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Sep8ThuJoin The Salvation Army's Weekend of Prayer for Human Trafficking, September 23-25 September 8, 2011 by Aimee Patterson
Malaya arrived in Canada on a temporary resident visa. She left the Philippines because, finding no work there, she was told by a friend that a family in Alberta was looking for a part-time nanny. They'd offer free room and board plus extra money that Malaya could send home to her family. After being picked up at the airport, Malaya discovered she was expected to be nanny, housekeeper and cook for the Canadian family. She now works 12-18 hours a day. She lives in a basement room and is not allowed to leave the house unattended. It's been six months now and Malaya has yet to receive a paycheque. Her visa has run out and she feels trapped.
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Tessa's new boyfriend, Fynn, was so good to her, always telling her how beautiful she was and how lucky he was to have her. He even asked her to share in what he said would be a special experience for both of them—they tried heroin together for the first time. Now, Tessa's addicted. Fynn soon began refusing to share his heroin, complaining about how expensive it is. Tessa offered to find a job, but Fynn had a better idea. He began bringing his friends around to pay to have sex with Tessa. Soon, he began forcing her to work the streets of Vancouver.
Jaylene hitchhiked off her prairie reserve to the city, attempting to escape the desperation she saw in the eyes of girls just a few years older than her. While staying in a shelter, she met Amanda, who invited Jaylene to come live with her. One morning, Jaylene woke up to find some of her things missing, including her ID. Amanda explained that Jaylene owed her money for room and board. She began pimping Jaylene from her home, keeping most of the profits. Now Jaylene faces a new kind of desperation, the kind experienced by many other Aboriginal women who have simply gone missing.
Each of these episodes* depicts an individual with a different story. But each offers an example of human trafficking, of human beings who, by force or coercion, are exploited for profit. Around the world women, men and children are trafficked for sexual services, labour, organ removal and any number of other reasons. Most human trafficking is sexual trafficking, and generally involves women and girls. Human trafficking is also a local problem. Each year thousands of people are trafficked within, to and from Canada.
Human beings who are trafficked are robbed of their identity. They are treated as less than human, with no rights,abilities or feelings. Many people who are trafficked think they are nothing more than an illegal alien to be hidden away, a habit to be satisfied, or someone who can do no better than to be pimped out.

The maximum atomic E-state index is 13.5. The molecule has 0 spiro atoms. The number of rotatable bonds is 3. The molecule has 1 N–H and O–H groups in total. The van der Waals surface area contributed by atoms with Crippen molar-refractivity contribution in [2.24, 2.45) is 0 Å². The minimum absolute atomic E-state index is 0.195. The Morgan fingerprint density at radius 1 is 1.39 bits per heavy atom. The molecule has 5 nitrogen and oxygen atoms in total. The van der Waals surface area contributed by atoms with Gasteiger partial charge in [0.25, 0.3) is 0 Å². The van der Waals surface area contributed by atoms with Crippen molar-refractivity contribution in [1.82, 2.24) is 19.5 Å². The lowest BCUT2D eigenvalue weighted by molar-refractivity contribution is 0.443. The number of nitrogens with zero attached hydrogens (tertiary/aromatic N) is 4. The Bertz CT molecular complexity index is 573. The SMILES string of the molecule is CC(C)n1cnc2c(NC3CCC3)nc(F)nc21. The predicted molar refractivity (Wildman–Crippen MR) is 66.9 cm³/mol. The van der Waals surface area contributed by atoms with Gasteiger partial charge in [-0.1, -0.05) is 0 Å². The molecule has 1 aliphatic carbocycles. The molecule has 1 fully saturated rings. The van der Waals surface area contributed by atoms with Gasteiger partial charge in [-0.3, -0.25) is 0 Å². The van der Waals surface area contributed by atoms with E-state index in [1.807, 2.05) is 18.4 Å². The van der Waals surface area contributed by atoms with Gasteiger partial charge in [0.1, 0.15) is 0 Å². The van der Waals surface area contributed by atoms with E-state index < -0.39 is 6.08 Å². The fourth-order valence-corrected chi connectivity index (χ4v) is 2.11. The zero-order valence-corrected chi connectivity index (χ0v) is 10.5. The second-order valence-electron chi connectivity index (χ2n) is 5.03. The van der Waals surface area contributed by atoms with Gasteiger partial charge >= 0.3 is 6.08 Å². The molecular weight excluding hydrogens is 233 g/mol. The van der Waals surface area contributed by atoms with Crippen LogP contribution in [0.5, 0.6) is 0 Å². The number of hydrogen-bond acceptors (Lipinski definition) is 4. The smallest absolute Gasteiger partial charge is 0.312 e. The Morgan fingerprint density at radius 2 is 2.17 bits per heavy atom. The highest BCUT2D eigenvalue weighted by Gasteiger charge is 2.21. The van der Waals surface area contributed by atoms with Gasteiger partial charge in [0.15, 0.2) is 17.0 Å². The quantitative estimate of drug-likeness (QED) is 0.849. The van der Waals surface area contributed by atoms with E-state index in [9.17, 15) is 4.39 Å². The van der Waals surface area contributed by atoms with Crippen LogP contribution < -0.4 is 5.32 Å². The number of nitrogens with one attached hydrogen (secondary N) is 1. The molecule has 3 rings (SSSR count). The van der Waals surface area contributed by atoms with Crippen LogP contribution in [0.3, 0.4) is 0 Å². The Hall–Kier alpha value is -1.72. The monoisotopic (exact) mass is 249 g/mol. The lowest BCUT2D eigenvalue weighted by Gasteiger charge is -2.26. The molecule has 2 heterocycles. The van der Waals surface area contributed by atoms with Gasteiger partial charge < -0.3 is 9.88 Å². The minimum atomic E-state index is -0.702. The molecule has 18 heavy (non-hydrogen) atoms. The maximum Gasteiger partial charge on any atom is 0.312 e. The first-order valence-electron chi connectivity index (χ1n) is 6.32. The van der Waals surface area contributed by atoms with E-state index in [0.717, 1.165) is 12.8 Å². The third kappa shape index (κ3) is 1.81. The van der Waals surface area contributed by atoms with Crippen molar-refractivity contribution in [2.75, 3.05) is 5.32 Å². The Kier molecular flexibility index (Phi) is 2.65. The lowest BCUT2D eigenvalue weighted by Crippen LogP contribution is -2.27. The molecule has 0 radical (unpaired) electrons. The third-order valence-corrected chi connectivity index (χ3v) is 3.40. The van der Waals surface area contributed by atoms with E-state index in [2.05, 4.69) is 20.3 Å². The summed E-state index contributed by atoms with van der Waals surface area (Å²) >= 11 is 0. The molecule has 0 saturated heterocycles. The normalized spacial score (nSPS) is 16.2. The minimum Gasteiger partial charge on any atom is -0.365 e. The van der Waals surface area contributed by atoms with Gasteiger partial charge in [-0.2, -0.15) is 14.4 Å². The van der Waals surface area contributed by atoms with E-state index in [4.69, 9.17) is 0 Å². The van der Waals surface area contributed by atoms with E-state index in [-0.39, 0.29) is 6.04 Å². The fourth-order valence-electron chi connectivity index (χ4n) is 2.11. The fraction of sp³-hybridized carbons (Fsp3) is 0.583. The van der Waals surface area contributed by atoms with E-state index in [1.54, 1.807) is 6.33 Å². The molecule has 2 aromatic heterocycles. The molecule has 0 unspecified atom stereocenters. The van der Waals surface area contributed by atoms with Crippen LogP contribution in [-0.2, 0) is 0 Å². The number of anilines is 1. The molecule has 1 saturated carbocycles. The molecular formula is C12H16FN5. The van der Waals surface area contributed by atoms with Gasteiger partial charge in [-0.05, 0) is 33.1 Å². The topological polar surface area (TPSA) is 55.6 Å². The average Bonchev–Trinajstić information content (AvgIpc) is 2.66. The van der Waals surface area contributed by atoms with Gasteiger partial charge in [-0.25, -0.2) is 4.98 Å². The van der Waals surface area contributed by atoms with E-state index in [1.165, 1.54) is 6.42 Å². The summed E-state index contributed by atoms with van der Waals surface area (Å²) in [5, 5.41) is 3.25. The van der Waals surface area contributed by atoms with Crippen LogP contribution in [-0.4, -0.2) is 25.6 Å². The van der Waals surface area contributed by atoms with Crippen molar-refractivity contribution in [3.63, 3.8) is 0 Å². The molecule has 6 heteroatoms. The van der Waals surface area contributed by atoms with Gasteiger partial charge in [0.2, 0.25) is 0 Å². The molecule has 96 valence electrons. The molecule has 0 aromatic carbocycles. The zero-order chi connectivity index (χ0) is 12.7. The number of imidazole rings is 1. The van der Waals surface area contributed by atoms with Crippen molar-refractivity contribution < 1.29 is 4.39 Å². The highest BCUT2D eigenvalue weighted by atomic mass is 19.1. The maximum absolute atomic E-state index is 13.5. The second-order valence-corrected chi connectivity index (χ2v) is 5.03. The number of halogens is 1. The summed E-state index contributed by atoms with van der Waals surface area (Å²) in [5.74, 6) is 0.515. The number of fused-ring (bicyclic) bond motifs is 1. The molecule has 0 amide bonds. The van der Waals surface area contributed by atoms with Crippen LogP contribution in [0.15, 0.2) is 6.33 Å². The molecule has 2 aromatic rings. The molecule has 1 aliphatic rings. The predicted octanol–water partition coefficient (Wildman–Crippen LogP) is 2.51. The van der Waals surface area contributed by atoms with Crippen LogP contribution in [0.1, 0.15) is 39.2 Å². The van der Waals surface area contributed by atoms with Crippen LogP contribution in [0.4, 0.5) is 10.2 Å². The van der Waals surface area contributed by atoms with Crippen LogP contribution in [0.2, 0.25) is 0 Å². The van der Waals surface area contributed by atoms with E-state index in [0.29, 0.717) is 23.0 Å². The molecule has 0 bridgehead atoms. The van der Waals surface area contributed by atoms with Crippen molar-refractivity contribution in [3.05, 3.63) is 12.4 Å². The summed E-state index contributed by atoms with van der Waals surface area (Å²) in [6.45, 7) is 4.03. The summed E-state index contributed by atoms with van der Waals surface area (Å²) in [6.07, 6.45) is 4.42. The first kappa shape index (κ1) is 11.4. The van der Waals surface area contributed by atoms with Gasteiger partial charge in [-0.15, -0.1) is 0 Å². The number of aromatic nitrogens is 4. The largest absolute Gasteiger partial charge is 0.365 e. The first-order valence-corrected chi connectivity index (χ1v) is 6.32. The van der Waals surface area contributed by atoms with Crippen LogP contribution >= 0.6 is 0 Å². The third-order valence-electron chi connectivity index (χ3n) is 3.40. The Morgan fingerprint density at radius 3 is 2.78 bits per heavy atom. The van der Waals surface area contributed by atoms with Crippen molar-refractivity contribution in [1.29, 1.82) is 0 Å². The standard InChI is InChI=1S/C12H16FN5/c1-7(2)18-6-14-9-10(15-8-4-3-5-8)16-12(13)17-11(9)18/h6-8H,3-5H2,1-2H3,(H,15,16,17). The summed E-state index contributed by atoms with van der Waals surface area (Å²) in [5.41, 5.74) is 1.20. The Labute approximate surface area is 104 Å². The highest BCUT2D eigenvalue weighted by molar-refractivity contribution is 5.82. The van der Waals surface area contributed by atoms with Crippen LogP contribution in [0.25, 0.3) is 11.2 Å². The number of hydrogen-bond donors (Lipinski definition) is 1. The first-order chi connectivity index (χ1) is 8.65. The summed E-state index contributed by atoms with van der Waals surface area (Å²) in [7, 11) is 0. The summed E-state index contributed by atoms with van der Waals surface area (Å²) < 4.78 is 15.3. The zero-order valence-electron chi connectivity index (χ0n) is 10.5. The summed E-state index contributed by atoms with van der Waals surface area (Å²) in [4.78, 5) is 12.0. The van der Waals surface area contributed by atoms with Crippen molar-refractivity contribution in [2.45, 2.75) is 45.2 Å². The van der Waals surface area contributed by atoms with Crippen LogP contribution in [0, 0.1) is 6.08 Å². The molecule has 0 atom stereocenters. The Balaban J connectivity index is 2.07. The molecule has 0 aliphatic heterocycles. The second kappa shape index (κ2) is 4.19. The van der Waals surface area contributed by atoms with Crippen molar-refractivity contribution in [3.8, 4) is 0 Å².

But people who are trafficked, whether for sexual or other purposes, are human beings with dignity. Like us, they are Christ's sisters and brothers.
For those who have forgotten their dignity, for those who have never had it affirmed, it is important that we stand as witnesses. Justice often includes advocacy. But for Christians it begins with prayer. Since 2006, the Canada and Bermuda Territory has held an annual Weekend of Prayer for Human Trafficking. This year, we hope you will pray for people who have been exploited by or who are vulnerable to human traffickers. Pray also for those who aid people who are or have been trafficked. Finally, pray for perpetrators of human trafficking, that their eyes will be opened to the dignity of each individual. Most of all, pray for deliverance from this modern form of slavery.
* These accounts are fictional but based on typical scenarios faced by those who are trafficked.
Participate in the Weekend of Prayer for Human Trafficking, September 23-25
• Check out prayer, worship and educational resources available in a number of languages at the Weekend of Prayer website: Salvationist.ca/trafficking.
• Take time during your Sunday worship service for prayer and education on human trafficking. Be creative: set up prayer stations or show the audio-visual presentation.
• Organize a prayer vigil on human trafficking or host an educational workshop involving other concerned churches and community groups in your area.
• Don't leave out young people! Find youth specific resources on the website. And check out the youth-focused partner site Traffic Jam: Sendthefire.ca/action/trafficjam.